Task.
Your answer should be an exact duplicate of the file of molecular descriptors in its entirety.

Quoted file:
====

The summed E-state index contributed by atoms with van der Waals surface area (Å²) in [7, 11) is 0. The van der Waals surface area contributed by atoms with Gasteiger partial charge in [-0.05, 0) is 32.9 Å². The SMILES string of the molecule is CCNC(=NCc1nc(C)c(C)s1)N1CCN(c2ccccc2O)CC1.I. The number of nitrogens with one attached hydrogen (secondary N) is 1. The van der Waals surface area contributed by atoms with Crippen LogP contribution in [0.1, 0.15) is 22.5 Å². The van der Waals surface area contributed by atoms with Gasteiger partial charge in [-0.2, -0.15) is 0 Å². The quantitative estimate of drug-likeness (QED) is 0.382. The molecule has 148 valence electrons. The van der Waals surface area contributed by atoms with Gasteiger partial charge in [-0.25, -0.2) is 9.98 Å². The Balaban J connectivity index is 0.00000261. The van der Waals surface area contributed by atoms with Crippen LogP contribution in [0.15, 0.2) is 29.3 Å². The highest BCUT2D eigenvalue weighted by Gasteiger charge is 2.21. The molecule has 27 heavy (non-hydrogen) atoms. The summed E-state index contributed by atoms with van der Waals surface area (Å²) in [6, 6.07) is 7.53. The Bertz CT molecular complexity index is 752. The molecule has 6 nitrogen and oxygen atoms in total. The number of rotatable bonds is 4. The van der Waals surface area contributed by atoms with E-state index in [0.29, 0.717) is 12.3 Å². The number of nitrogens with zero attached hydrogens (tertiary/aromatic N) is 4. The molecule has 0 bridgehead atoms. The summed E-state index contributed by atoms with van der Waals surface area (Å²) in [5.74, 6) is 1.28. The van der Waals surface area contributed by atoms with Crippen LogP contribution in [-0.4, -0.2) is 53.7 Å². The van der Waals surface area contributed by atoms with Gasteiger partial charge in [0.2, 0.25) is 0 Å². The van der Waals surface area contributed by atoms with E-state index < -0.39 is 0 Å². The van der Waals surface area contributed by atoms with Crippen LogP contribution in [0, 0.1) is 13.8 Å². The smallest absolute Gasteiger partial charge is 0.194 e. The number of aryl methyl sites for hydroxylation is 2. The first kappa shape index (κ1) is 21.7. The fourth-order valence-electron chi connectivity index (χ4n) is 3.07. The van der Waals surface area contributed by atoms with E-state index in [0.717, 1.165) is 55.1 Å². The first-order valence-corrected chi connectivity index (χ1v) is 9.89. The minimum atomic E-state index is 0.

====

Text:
The summed E-state index contributed by atoms with van der Waals surface area (Å²) in [7, 11) is 0. The van der Waals surface area contributed by atoms with Gasteiger partial charge in [-0.05, 0) is 32.9 Å². The SMILES string of the molecule is CCNC(=NCc1nc(C)c(C)s1)N1CCN(c2ccccc2O)CC1.I. The number of nitrogens with one attached hydrogen (secondary N) is 1. The van der Waals surface area contributed by atoms with Crippen LogP contribution in [0.1, 0.15) is 22.5 Å². The van der Waals surface area contributed by atoms with Gasteiger partial charge in [-0.2, -0.15) is 0 Å². The quantitative estimate of drug-likeness (QED) is 0.382. The molecule has 148 valence electrons. The van der Waals surface area contributed by atoms with Gasteiger partial charge in [-0.25, -0.2) is 9.98 Å². The Balaban J connectivity index is 0.00000261. The van der Waals surface area contributed by atoms with Crippen LogP contribution in [0.15, 0.2) is 29.3 Å². The highest BCUT2D eigenvalue weighted by Gasteiger charge is 2.21. The molecule has 27 heavy (non-hydrogen) atoms. The summed E-state index contributed by atoms with van der Waals surface area (Å²) in [6, 6.07) is 7.53. The Bertz CT molecular complexity index is 752. The molecule has 6 nitrogen and oxygen atoms in total. The number of rotatable bonds is 4. The van der Waals surface area contributed by atoms with E-state index in [0.29, 0.717) is 12.3 Å². The number of nitrogens with zero attached hydrogens (tertiary/aromatic N) is 4. The molecule has 0 bridgehead atoms. The summed E-state index contributed by atoms with van der Waals surface area (Å²) in [5.74, 6) is 1.28. The van der Waals surface area contributed by atoms with Crippen LogP contribution in [-0.4, -0.2) is 53.7 Å². The van der Waals surface area contributed by atoms with Gasteiger partial charge in [0.2, 0.25) is 0 Å². The van der Waals surface area contributed by atoms with E-state index < -0.39 is 0 Å². The van der Waals surface area contributed by atoms with Crippen LogP contribution in [0, 0.1) is 13.8 Å². The smallest absolute Gasteiger partial charge is 0.194 e. The number of aryl methyl sites for hydroxylation is 2. The first kappa shape index (κ1) is 21.7. The fourth-order valence-electron chi connectivity index (χ4n) is 3.07. The van der Waals surface area contributed by atoms with E-state index in [0.717, 1.165) is 55.1 Å². The first-order valence-corrected chi connectivity index (χ1v) is 9.89. The minimum atomic E-state index is 0.